Another reference that I found
Basically, most of the references that I used give information based on the view of trusted international health organisation such as WHO, FDA, and CDC. Therefore the information obtained is said to be reliable as the studies are made based on large global human population and updated frequently. However, there are several references that are obtained from individual or small researcher group views. The source is considered to be reliable as well as the information is given by experts in this influenza case which have made a lot of investigation and observation following the sequences of the influenza globally.
1. Larry K. Pilkering (MD), Herbet L. Du Ront (MD), 'Infectious Diseases of Children and Adults', Addison-Wesley Publishing Company, Inc. (1986), Influenza; p.91-92
2. Bertram G. Katzung (MD, PHD), 'Drug Therapy', Prentice-Hall International Inc. (1991), The Antiviral Agents; p.175
3. The New England Journal of Medicine, 'Avian Influenza A (H5N1) Infection in Humans', retrieved 29 September 2005 http://content.nejm.org/cgi/content/full/353/13/1374
4. Centers for Disease Control and Prevention (CDC), 'Confronting Potential Influenza A (H5N1) Pandemic with Better Vaccines', retrieved 28 September 2007 http://www.cdc.gov/eid/content/13/10/1512-G.htm
5. Medical news today, 'First Vaccine against H5N1 Avian Flu Approved in the US', retrieved 18 April 2007 http://www.medicalnewstoday.com/articles/68109.php
6. Centers for Disease Control and Prevention (CDC), 'Key Facts about Avian Influenza (Bird Flu) and Avian Influenza A (H5N1) Virus', retrieved 7 May 2007 http://www.cdc.gov/flu/avian/gen-info/facts.htm
7. Wikipedia, the free encyclopedia, 'Influenza A virus subtype H5N1', retrieved 18 December 2009 http://en.wikipedia.org/wiki/Influenza_A_virus_subtype_H5N1
- Kementerian Kesihatan Malaysia, 'Virus H5N1 Kembali Ancam Negara' by Sazarina Shahrim, 24 July 2007
- Brazilian Journal of Infectious Diseases, 'H5N1 Avian Influenza Virus: An Overview', retrieved 4 December 2006
- Medicinenet.com, 'Bird Flu (Avian Flu, Avian Influenza)', retrieved 29 December 2009 http://www.medicinenet.com/bird_flu/article.htm#how
- BBC News, 'Flu Drugs 'unhelpful' in Children', retrieved 10 August 2009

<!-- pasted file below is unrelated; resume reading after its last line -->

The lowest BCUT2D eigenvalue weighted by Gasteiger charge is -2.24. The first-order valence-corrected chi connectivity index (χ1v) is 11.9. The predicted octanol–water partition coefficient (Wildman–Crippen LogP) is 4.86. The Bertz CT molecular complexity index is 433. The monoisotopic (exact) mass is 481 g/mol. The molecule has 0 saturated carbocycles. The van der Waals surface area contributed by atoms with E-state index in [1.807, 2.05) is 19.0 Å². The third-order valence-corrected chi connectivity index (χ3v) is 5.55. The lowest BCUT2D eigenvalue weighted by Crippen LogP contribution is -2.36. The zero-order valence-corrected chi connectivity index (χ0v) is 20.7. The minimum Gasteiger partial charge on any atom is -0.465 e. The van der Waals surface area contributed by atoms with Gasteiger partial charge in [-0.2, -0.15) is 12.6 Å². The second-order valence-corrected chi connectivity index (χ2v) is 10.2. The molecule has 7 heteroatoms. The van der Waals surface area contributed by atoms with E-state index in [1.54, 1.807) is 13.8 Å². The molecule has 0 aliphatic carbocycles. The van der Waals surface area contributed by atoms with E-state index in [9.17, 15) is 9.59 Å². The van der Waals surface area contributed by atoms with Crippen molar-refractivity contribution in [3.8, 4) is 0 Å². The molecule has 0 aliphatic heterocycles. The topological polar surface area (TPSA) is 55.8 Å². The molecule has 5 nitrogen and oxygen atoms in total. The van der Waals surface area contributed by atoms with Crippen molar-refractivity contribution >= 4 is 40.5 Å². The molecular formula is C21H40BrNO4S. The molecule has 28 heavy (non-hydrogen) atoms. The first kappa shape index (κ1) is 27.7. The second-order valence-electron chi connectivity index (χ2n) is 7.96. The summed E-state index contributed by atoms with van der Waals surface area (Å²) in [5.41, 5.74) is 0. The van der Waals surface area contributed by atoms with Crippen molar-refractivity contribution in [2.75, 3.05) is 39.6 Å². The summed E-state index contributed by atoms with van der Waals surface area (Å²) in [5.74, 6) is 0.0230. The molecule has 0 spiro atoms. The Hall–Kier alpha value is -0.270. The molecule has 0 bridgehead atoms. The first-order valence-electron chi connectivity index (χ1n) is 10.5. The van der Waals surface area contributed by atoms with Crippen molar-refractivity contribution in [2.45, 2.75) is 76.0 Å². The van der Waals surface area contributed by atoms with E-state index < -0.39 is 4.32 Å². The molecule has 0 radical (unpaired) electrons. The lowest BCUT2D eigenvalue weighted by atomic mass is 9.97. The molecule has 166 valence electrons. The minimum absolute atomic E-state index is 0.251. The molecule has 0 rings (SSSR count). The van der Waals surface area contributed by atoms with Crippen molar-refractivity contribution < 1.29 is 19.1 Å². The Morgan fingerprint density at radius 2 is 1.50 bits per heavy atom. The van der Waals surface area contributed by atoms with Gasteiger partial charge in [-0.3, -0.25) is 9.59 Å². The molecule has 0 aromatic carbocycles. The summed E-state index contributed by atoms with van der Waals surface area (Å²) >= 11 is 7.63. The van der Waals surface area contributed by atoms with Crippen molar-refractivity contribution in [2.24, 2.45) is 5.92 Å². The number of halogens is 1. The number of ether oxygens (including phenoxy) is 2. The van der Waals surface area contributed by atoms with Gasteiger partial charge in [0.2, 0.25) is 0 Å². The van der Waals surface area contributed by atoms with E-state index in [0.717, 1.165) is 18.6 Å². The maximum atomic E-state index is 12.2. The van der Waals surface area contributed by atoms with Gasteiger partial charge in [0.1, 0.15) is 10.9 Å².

- Centers for Disease Control and Prevention (CDC) , 'Antiviral Drugs: Summary of Side Effects', 28 July 2009
- The Atlantic, 'The Truth About Tamiflu', retrieved 10 December 2009 http://www.theatlantic.com/doc/200912u/tamiflu
- Free Republic, 'The Coming Wave (An Interview With Mother Abigail)' , retrieved 7 July 2009 http://www.freerepublic.com/focus/bloggers/2286992/posts?page=105
15. FlutTrackers.com, 'NEJM - Update on Avian Influenza A (H5N1) Virus Infection in Humans', retrieved 16 January 2008 http://www.flutrackers.com/forum/showthread.php?t=49821
- WHO, 'Cumulative Number of Confirmed Human Cases of Avian Influenza A/(H5N1) Reported to WHO', retrieved 16 March 2010 http://www.who.int/csr/disease/avian_influenza/country/cases_table_2010_03_16/en/index.html
- Relenza, 'RELENZA's Mechanism of Action - Inhibition of both influenza A and B viruses' http://www.relenza.com/hcp/relenza-action-mechanism.html
- Ringsurf, 'Control Measures for Avian Flu' http://www.ringsurf.com/online/2208-control_measures_for_avian_flu.html
- Data Mining, 'Major Trends In The Blogosphere: Bird Flu', retrieved 3 February 2007, http://datamining.typepad.com/data_mining/2007/02/major_trends_in_1.html
- Wildlandfire, '"The Bird Flu Watch out" Eyes on the Situation...', 5 February 2009, http://www.wildlandfire.com/docs/flu-watchout.htm
- Scumdoctor.com, 'Structure of A Avian Influenza Virus' http://www.scumdoctor.com/disease-prevention/incurable-diseases/bird-flu/Structure-Of-A-Avian-Influenza-Virus.html
- Flumed, 'Control Measures for Avian Flu' http://www.flumed.co.uk/bird-flu-html/controlling_avian_flu.htm
- Up to Date Patient Review, 'Treatment and Prevention of Avian Flu' by Iain Stephenson (MD, FRCP) http://www.uptodate.com/patients/content/topic.do?topicKey=~OxxrOP2FdkvUVnL
- ConservaCity, 'Birds Poisoned by USDA Litter New JerseyTown' by Steadyjohn, 27 January 2009 http://rightofmiddle.wordpress.com/2009/01/27/birds-poisoned-by-usda-litter-new-jersey-town/
- Council on Foreign Relation, 'Bird Flu Season Again' by Carin Zissis, 9 February 2007 http://www.cfr.org/publication/12589/bird_flu_season_again.html
- USDA Foreign Agricultural Service - Gain Report, 'ThailandHalts the Idea to Introduce Avian Influenza Vaccination 2004' by Sakchai Preechajarn, 21 0ctober 2004 http://220.127.116.11/search?q=cache:bCQrva5m8rIJ:www.fas.usda.gov/gainfiles/200410/146117817.doc+thailand+controversy+bird+flu+vaccination+effect&cd=7&hl=en&ct=clnk&gl=my
- European Medicines Agency, 'Prepandemic Influenza Vaccine (H5N1) (Split Virion, Inactivated, Adjuvanted)', retrieved July 2009 http://www.ema.europa.eu/humandocs/PDFs/EPAR/h5n1/H-1015-en1.pdf